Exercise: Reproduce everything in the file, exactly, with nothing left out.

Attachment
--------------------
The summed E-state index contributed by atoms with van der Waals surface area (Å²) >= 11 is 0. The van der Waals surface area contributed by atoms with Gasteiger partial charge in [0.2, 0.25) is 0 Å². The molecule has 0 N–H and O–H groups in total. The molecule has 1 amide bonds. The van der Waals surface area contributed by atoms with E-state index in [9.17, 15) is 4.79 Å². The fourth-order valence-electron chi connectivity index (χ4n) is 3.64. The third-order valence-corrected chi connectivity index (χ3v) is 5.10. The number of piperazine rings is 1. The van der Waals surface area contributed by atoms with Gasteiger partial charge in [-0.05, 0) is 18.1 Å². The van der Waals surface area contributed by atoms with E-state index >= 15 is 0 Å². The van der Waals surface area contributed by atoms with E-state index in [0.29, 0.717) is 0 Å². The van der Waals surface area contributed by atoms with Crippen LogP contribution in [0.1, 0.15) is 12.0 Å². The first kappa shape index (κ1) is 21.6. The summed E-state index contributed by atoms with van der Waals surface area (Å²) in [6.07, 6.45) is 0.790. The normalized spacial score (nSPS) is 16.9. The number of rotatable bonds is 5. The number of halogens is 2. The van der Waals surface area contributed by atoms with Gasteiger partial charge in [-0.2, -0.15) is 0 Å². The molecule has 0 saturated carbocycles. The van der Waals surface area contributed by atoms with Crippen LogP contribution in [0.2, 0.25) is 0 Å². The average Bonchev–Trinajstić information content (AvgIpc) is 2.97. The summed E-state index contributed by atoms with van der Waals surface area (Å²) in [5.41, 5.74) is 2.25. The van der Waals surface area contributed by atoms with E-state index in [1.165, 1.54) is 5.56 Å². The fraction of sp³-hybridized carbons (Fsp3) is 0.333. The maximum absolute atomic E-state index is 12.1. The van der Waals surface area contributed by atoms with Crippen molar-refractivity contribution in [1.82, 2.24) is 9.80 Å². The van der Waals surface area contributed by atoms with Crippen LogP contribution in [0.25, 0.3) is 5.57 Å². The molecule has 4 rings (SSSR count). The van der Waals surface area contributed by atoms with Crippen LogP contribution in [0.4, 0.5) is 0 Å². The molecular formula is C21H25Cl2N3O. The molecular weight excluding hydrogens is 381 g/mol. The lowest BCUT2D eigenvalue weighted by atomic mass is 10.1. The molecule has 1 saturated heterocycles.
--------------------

The summed E-state index contributed by atoms with van der Waals surface area (Å²) >= 11 is 0. The van der Waals surface area contributed by atoms with Gasteiger partial charge in [0.2, 0.25) is 0 Å². The molecule has 0 N–H and O–H groups in total. The molecule has 1 amide bonds. The van der Waals surface area contributed by atoms with E-state index in [9.17, 15) is 4.79 Å². The fourth-order valence-electron chi connectivity index (χ4n) is 3.64. The third-order valence-corrected chi connectivity index (χ3v) is 5.10. The number of piperazine rings is 1. The van der Waals surface area contributed by atoms with Gasteiger partial charge in [-0.05, 0) is 18.1 Å². The van der Waals surface area contributed by atoms with E-state index >= 15 is 0 Å². The van der Waals surface area contributed by atoms with E-state index in [0.29, 0.717) is 0 Å². The van der Waals surface area contributed by atoms with Crippen LogP contribution in [0.1, 0.15) is 12.0 Å². The first kappa shape index (κ1) is 21.6. The summed E-state index contributed by atoms with van der Waals surface area (Å²) in [6.07, 6.45) is 0.790. The normalized spacial score (nSPS) is 16.9. The number of rotatable bonds is 5. The number of halogens is 2. The van der Waals surface area contributed by atoms with Gasteiger partial charge in [-0.2, -0.15) is 0 Å². The molecule has 0 saturated carbocycles. The van der Waals surface area contributed by atoms with Crippen LogP contribution in [0.2, 0.25) is 0 Å². The average Bonchev–Trinajstić information content (AvgIpc) is 2.97. The summed E-state index contributed by atoms with van der Waals surface area (Å²) in [5.41, 5.74) is 2.25. The van der Waals surface area contributed by atoms with E-state index in [1.165, 1.54) is 5.56 Å². The fraction of sp³-hybridized carbons (Fsp3) is 0.333. The maximum absolute atomic E-state index is 12.1. The van der Waals surface area contributed by atoms with Crippen molar-refractivity contribution in [1.82, 2.24) is 9.80 Å². The van der Waals surface area contributed by atoms with Crippen LogP contribution in [0.25, 0.3) is 5.57 Å². The molecule has 4 rings (SSSR count). The van der Waals surface area contributed by atoms with Crippen LogP contribution in [0.4, 0.5) is 0 Å². The molecular formula is C21H25Cl2N3O. The molecular weight excluding hydrogens is 381 g/mol. The lowest BCUT2D eigenvalue weighted by atomic mass is 10.1. The molecule has 1 saturated heterocycles.